Impaction grafting using morsellised bone chips is widely used during surgery to mitigate the effects of bone loss. The technique typically involves the packing of morsellised allograft cancellous bone into bone defects, and has found extensive application in revision hip and knee surgery. In the ideal situation, the presence of the bone graft prevents subsidence of the revised prosthesis in the short term, and integrates with the host bone in the longer term. However, the configuration of particles within the graft remains to be optimised, and is highly likely to vary across potential sites and loading conditions. Human bone, for use in experimental investigation, is often difficult to obtain with properties that are relevant from a clinical point of view. This study, therefore, has explored the mechanical response of a Sawbones based experimental substitute. An established confined compression technique was used to characterise the morsellised Sawbones material. Comparison of the results with published values for bovine and human bone indicate that the mechanical response of the morsellised Sawbones material map well onto the elastic and viscoelastic response of bone of a biological origin.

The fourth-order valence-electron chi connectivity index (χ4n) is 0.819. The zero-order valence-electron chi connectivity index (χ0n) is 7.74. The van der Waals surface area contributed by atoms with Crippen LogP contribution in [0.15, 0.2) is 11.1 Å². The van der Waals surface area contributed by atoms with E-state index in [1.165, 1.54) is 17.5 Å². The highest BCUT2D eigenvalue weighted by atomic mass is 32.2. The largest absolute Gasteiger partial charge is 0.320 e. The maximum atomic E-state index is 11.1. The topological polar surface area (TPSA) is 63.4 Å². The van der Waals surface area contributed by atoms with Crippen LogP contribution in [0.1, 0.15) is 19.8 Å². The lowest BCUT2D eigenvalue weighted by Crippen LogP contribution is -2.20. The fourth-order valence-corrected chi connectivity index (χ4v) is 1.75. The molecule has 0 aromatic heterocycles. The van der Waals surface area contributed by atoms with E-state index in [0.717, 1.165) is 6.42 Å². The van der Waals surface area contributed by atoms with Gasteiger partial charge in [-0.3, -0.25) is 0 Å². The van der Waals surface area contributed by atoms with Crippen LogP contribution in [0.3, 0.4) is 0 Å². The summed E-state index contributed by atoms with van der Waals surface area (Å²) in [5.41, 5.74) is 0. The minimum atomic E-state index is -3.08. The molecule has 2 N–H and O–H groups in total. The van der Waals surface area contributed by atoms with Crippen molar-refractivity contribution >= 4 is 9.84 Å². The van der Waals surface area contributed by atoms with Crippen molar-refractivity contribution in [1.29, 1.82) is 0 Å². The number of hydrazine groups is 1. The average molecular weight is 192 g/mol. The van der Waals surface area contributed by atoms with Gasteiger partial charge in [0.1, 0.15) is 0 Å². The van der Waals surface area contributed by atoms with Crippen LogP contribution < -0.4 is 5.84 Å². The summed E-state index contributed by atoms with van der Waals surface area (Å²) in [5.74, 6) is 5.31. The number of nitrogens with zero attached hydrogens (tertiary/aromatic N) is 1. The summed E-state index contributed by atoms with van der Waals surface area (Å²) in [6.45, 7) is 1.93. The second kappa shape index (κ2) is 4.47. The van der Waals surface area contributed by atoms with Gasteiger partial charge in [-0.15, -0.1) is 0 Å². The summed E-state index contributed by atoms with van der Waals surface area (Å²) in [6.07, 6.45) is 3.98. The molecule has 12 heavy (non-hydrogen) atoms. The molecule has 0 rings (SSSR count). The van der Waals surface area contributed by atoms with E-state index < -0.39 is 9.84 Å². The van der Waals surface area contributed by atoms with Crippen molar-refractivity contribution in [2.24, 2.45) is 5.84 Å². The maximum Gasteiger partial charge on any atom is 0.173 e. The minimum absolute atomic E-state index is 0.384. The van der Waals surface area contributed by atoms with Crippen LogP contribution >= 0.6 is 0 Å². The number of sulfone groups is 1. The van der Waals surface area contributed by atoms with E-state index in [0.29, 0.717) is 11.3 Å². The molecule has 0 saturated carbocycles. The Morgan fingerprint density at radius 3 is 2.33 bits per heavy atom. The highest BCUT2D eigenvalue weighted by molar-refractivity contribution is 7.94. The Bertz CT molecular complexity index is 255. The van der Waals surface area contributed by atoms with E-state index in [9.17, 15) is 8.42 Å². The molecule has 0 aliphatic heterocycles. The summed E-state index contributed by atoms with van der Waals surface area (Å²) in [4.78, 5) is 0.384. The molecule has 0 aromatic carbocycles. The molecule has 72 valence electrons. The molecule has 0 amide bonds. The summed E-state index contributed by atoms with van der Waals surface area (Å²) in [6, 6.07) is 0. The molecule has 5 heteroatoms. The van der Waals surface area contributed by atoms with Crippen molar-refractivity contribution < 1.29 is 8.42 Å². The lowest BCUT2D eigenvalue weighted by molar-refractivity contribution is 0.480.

- Impaction grafting
FingerprintDive into the research topics of 'Morsellised sawbones is an acceptable experimental substitute for the in vitro elastic and viscoelastic mechanical characterisation of morsellised cancellous bone undergoing impaction grafting'. Together they form a unique fingerprint.
- Department of Mechanical Engineering - Senior Lecturer
- Centre for Bioengineering & Biomedical Technologies (CBio)
- Centre for Integrated Materials, Processes & Structures (IMPS)
Person: Research & Teaching, Core staff, Affiliate staff
Department of Architecture & Civil Engineering